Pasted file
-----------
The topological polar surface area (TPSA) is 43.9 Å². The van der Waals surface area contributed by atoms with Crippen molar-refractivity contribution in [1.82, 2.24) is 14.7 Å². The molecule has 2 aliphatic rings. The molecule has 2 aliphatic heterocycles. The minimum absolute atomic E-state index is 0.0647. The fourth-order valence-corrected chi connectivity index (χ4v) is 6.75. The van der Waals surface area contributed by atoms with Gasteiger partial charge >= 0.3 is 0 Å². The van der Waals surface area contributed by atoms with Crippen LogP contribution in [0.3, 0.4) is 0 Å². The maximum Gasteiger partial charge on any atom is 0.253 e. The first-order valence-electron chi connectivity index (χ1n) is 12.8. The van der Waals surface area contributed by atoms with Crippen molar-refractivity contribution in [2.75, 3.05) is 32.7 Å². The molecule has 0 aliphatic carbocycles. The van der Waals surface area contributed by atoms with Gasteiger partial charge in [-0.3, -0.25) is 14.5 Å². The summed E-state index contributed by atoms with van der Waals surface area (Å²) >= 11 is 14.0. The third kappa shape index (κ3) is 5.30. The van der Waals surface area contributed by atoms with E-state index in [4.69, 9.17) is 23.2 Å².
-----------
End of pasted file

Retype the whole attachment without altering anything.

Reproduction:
The topological polar surface area (TPSA) is 43.9 Å². The van der Waals surface area contributed by atoms with Crippen molar-refractivity contribution in [1.82, 2.24) is 14.7 Å². The molecule has 2 aliphatic rings. The molecule has 2 aliphatic heterocycles. The minimum absolute atomic E-state index is 0.0647. The fourth-order valence-corrected chi connectivity index (χ4v) is 6.75. The van der Waals surface area contributed by atoms with Gasteiger partial charge >= 0.3 is 0 Å². The van der Waals surface area contributed by atoms with Crippen LogP contribution in [0.3, 0.4) is 0 Å². The maximum Gasteiger partial charge on any atom is 0.253 e. The first-order valence-electron chi connectivity index (χ1n) is 12.8. The van der Waals surface area contributed by atoms with Crippen molar-refractivity contribution in [2.75, 3.05) is 32.7 Å². The molecule has 0 aliphatic carbocycles. The van der Waals surface area contributed by atoms with Gasteiger partial charge in [-0.3, -0.25) is 14.5 Å². The summed E-state index contributed by atoms with van der Waals surface area (Å²) >= 11 is 14.0. The third kappa shape index (κ3) is 5.30. The van der Waals surface area contributed by atoms with E-state index in [4.69, 9.17) is 23.2 Å².